Storage and logistics are extremely important for the trade in fruit. Because of ‘controlled atmosphere’ storage, some kinds of fruit such as apples and pears can be stored for longer periods, because the oxygen content is lowered artificially while the carbon dioxide content is increased. Due to good quality controls, storage and conditioning, the fruit can be transported over long distances relatively sustainably by boat. Because of this, countries such as Chile, South Africa, New Zealand and Peru managed to find sales markets for their fruit globally. Besides, these countries have the geographical advantage of a favourable climate and their position in the Southern Hemisphere. People grow in the opposite seasons of countries in the Northern Hemisphere because of this.
Chilean fruit globally
Chile exports relatively many different types of fruit, such as grapes, apples, blueberries, cherries, kiwi fruit, avocados and citrus to destinations all over the world. This fruit giant profits considerably from the emerging Asian market. Spain and the US might be larger fruit exporting countries than Chile, but they mostly export to neighbouring countries in the EU and NAFTA, respectively.
Spain is the most dominant fruit exporting country in the EU, with citrus in particular. Italy is relatively strong in the export of grapes and apples. The largest producer and exporter of apples within the EU is Poland, for both fresh apples and apple juice. Since the Russian boycott, Belarus has become the largest destination for Polish apples.
Banana trade: from boat to container
The fruit eaten and traded most throughout the world has been bananas for years. Ecuador, Guatemala, Costa Rica, Colombia and the Philippines are the most important export countries of bananas. The US, Germany and Russia are the most important import countries. The flow of bananas from Ecuador to the EU is about as large as the flow to Russia.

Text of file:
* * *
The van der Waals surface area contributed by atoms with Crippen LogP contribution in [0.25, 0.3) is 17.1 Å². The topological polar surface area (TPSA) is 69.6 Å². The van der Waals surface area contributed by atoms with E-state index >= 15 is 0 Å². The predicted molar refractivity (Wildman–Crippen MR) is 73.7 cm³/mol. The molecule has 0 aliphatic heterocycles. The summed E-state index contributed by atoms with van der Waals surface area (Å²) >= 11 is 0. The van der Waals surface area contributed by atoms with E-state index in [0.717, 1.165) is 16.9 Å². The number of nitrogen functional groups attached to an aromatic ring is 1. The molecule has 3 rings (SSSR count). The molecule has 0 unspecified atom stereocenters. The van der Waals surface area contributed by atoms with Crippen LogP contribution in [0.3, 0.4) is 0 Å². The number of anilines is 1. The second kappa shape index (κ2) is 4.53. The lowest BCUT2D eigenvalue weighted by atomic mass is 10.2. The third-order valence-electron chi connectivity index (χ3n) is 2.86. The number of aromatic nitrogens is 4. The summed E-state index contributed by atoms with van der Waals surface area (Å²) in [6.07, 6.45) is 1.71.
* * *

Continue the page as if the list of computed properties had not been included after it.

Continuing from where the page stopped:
Belgium a transit country, the Netherlands catching up
Belgium is the largest transit country of bananas in Europe, but the Dutch ports have been working on emerging in recent years. This is partially due to the increased containerisation: instead of complete boats filled with bananas, more and more bananas are now transported in containers. Containers offer more flexibility in transport quantities and in the choice of ports. The Netherlands is profiting from this.
Dutch importers with a large network have best papers
For Dutch fruit companies, various factors decide their favourable transit position. Think of good relationships with companies in countries of origin, efficient ports, good infrastructure and good trade conditions within the EU. Depending on the outcome of the negotiations, Brexit will mainly affect Dutch exporters of pears and soft fruit to a greater or lesser extent. Another challenge is the growing market outside of Europe. Because rising markets such as China and India import more and more fruit, availability of fruit for the European market is decreasing. Purchases from overseas regions could become more complex or expensive as a result.
A look at the future
The Rabobank expects that the global trade in fruit will continue to grow. This has multiple causes. For example, the population and prosperity increase in large parts of the world, the growing, year-round demand for ‘new,’ better and different products that can’t be grown in the consumers’ own country. Besides, production methods, cold supply chains, storage, packing and transport are becoming ever-more sustainable, so that globalisation becomes obvious. Possible threats for international trade are diseases that could erupt on a large scale, such as fungus diseases in the production of bananas, and trade restrictions due to, for example, political tensions.
The position of the Netherlands as production country on the global playing field is minimal. For growers in the Netherlands, this means they’ll have to continue to focus on the production of high-quality distinctive types of fruit, and supplying added value and services for the local market. For instance, processed fruit, niche products, fruit for new sales channels (snack boxes, meal salads) and prepackaged fruit snacks.
For the many fruit importers in the Netherlands, there will continue to be a role in buying fruit for the European hinterland due to the ports. However, the growth of these will decrease due to more direct export to other EU member countries and due to a considerable growth of fruit demand in emerging markets in Asia and the Middle East. For fruit importers, it’s therefore important to continue to add value to suppliers and buyers.